Customers outside of North America (USA and Canada) should contact Facet Publishing for purchasing information.
6" x 9"
Year Published: 2018
This title will be available Summer 2018. You may place an order and the item will be shipped when it becomes available.
Discovery is central to academic activities at all levels, and is a major focus for libraries and museums. This book will help its readers learn how to adapt in a fast changing area to continue to serve their communities.
Getting Resource Discovery Right for your User Community contains a range of contributions analyzing the ways in which libraries and museums (and others) are tackling the challenges facing them in discovery in the (post)-Google era. Chapters are written by experts, both global and local – describing specific areas of discovery and local implementations and ideas. The book will help with enhancing discovery both inbound – making locally held resources globally discoverable – and outbound – making global resources locally discoverable – in ways which are relevant to your user community. Content covered includes:
This book will be useful for subject librarians and others who give direct support to library users, digital library technicians, managers, staff with responsibility for managing electronic resources, metadata and discovery specialists, trainers and user education specialists. It will also be of use to curators and others who give direct support to researchers, managers of digitization and cataloging products, IT staff, trainers and user education specialists in archives and museums.
- a survey of what resource discovery is today;
- analysis of how users approach discovery;
- using limited resources to help users find collections;
- discussion of the special requirements of and solutions for archives and museums;
- the role museum and library discovery plays in learning and teaching;
- linked open data and discovery; and
- the future of discovery.
Table of Contents
PART 1: Background
1. What is resource discovery today? – Simon McLeish
2. How users approach discovery – Frankie Wilson
PART 2: Helping Users Find Information around the Globe
3. Google and Google Scholar – Karen Blakeman
4. Case Study: Discovering journal articles through publisher/aggregator websites
5. Case Study: ArXiV – Building a service for specific subject needs – David Ruddy
6. Case Study: discovery through a library central index – EBSCO
7. Exposing collections and resources effectively
8. Discovery in learning and teaching – James Prag
PART 3: Meeting Local Requirements
9. Designing and building discovery with open source – Chris Awre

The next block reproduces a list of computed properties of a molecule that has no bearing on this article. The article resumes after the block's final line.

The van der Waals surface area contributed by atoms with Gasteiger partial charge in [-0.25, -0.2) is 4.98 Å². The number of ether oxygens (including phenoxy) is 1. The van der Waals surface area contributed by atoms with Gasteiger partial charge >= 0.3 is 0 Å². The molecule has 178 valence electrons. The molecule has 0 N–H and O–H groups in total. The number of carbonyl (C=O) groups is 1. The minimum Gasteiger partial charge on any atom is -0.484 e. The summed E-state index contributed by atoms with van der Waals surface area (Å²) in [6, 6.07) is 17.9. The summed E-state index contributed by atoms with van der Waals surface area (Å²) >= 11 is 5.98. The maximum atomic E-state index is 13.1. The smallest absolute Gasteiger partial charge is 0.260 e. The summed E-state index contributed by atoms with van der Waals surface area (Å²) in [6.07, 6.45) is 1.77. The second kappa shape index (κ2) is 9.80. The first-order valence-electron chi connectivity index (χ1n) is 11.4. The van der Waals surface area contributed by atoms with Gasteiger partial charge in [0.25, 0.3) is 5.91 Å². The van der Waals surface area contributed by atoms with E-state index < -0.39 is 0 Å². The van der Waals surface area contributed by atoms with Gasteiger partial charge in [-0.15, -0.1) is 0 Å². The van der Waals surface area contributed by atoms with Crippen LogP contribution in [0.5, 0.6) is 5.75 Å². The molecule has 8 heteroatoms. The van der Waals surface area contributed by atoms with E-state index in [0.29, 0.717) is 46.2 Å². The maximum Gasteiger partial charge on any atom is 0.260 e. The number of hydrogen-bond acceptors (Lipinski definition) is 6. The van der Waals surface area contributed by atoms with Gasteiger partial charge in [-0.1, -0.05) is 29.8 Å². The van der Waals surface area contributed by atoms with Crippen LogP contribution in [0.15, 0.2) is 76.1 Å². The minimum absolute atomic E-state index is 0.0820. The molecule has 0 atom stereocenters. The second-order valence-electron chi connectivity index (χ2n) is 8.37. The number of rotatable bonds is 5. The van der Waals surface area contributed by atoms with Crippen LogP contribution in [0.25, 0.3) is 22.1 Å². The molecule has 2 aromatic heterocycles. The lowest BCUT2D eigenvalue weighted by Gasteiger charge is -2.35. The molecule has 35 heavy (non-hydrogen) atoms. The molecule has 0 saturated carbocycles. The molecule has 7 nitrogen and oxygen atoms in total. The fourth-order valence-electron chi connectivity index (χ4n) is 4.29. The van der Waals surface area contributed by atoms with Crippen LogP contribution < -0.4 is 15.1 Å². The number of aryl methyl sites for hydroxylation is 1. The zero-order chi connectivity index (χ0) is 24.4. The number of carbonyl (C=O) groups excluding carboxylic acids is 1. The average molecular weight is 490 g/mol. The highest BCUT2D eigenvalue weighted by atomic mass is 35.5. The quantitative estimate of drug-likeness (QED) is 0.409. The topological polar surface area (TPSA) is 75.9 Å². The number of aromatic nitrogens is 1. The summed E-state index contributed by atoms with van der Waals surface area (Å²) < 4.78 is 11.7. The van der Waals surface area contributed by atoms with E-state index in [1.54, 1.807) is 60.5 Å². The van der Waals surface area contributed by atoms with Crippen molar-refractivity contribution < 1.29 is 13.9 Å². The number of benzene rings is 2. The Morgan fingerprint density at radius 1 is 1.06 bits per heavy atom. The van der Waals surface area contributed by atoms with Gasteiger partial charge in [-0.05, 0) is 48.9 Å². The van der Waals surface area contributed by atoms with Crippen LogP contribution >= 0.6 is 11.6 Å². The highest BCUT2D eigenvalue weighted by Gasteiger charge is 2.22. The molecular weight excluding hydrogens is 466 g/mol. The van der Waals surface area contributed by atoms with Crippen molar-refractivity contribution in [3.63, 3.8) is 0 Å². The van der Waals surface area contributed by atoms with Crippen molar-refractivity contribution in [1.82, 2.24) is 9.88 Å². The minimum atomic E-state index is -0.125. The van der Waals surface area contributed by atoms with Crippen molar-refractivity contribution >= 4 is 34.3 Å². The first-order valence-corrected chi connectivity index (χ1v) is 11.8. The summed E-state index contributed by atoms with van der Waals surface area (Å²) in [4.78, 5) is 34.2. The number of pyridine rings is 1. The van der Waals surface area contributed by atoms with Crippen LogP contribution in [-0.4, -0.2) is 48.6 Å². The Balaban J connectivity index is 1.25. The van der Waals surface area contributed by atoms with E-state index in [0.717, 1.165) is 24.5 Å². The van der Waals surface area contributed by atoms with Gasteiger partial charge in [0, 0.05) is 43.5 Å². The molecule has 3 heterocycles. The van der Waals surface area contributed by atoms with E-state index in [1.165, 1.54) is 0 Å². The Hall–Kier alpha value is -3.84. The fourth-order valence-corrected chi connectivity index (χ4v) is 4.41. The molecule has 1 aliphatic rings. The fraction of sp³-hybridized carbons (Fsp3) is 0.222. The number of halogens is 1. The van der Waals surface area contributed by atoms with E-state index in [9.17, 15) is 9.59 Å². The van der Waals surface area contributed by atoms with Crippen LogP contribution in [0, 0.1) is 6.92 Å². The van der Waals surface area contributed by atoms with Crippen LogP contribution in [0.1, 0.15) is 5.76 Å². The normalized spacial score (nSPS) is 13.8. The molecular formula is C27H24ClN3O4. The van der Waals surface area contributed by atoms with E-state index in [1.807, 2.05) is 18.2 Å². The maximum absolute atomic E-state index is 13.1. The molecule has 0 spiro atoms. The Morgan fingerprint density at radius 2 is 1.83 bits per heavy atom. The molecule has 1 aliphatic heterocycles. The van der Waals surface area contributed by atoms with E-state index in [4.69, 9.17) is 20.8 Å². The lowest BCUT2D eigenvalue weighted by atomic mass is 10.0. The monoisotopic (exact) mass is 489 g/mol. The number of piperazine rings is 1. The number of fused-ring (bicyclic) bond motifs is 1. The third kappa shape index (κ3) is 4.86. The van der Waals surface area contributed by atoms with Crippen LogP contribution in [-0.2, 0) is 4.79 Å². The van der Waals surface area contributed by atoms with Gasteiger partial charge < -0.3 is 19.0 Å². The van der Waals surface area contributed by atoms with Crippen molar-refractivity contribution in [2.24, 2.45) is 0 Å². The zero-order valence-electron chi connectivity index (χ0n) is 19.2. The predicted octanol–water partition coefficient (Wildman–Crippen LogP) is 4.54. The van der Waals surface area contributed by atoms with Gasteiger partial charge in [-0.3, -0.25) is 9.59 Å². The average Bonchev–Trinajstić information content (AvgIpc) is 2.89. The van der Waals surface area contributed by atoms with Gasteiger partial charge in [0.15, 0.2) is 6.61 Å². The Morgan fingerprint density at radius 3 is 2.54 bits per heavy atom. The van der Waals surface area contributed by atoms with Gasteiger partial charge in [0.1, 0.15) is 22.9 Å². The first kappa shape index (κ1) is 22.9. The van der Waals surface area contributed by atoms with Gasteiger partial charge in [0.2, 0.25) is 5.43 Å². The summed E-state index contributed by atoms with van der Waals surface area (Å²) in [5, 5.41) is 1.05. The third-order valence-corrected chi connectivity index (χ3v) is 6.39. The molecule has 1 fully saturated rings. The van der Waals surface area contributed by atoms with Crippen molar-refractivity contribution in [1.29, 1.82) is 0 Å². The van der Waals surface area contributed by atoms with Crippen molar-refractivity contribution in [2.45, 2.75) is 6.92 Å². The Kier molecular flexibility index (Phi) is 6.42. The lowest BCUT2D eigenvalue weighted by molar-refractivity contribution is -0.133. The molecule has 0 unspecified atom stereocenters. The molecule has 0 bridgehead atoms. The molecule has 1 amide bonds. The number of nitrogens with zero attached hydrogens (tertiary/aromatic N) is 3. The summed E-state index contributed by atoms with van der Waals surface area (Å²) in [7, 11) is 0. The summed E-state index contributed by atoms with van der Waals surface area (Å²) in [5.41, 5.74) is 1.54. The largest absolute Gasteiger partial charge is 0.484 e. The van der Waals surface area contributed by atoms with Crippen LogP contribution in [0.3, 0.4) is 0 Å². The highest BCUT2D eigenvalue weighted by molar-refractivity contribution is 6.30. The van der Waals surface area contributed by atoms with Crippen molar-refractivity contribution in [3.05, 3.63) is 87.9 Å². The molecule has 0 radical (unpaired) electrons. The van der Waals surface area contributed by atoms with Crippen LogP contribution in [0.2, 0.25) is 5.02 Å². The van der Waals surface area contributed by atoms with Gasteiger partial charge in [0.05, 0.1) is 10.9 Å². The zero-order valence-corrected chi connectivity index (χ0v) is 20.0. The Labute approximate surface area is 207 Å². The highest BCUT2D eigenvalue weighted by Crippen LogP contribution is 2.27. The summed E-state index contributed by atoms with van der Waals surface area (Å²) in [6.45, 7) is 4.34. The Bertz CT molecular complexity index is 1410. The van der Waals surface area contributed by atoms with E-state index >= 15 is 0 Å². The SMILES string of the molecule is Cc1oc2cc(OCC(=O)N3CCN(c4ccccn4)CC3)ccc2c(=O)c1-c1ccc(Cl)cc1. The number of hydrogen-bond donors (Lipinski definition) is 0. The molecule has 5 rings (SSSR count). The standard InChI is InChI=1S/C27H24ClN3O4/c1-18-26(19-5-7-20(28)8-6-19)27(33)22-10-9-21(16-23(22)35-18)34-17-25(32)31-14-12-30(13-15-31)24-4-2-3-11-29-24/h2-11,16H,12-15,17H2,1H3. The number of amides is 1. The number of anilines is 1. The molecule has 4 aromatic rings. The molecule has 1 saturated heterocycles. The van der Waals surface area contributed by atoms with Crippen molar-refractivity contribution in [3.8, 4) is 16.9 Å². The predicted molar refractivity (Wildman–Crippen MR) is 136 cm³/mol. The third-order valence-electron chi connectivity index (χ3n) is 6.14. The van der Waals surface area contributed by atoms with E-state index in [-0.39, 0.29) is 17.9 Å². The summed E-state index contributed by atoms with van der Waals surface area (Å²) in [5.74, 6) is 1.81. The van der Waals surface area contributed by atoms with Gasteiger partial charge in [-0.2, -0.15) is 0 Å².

10. Across one nation: Themes and variations across the uk – Neil Grindley
11. Case Study: National Library and archives of Singapore – Chris Tang
12. Case Study: Australian National University
PART 4: Innovations and the Future
13. The future of discovery services – Marshall Breeding
14. Linked open data and discovery – Richard Wallis
15. Case Study: Enhancing discovery using linked open data – Dominic Oldman
16. Applying future innovations to discovery Concluding remarks
About the Editor
Simon McLeish worked in conference organisation before the planning of an Internet conference led to work as a web designer during the dot com era. This developed into a career in digital libraries, including the development of online academic journals, research environments and authentication. Work on Shibboleth and Identity Management culminated in the production of the JISC Identity Management Toolkit and the book Access and Identity Management for Libraries. In 2013, he took up the post of Resource Discovery Architect for the Bodleian Libraries of the University of Oxford, and now divides his time between managing existing discovery and authentication services for the libraries and in research and development.
Samantha Aston, University of Manchester
Chris Awre, University of Hull
Tamir Borensztajn, EBSCO
Marshall Breeding, librarytechnology.org
Lorcan Dempsey, OCLC
Wolfram Horstmann, Goettingen
Peter Jascó, University of Hawai
Roxanne Missingham, Australian National University
Dominic Oldman, British Museum
Ed Fay, University of Southampton
Carl G Stahmer, UC Davis
Chris Tang, National Library of Singapore
Frankie Wilson, University of Oxford
Julie Zhu, IEEE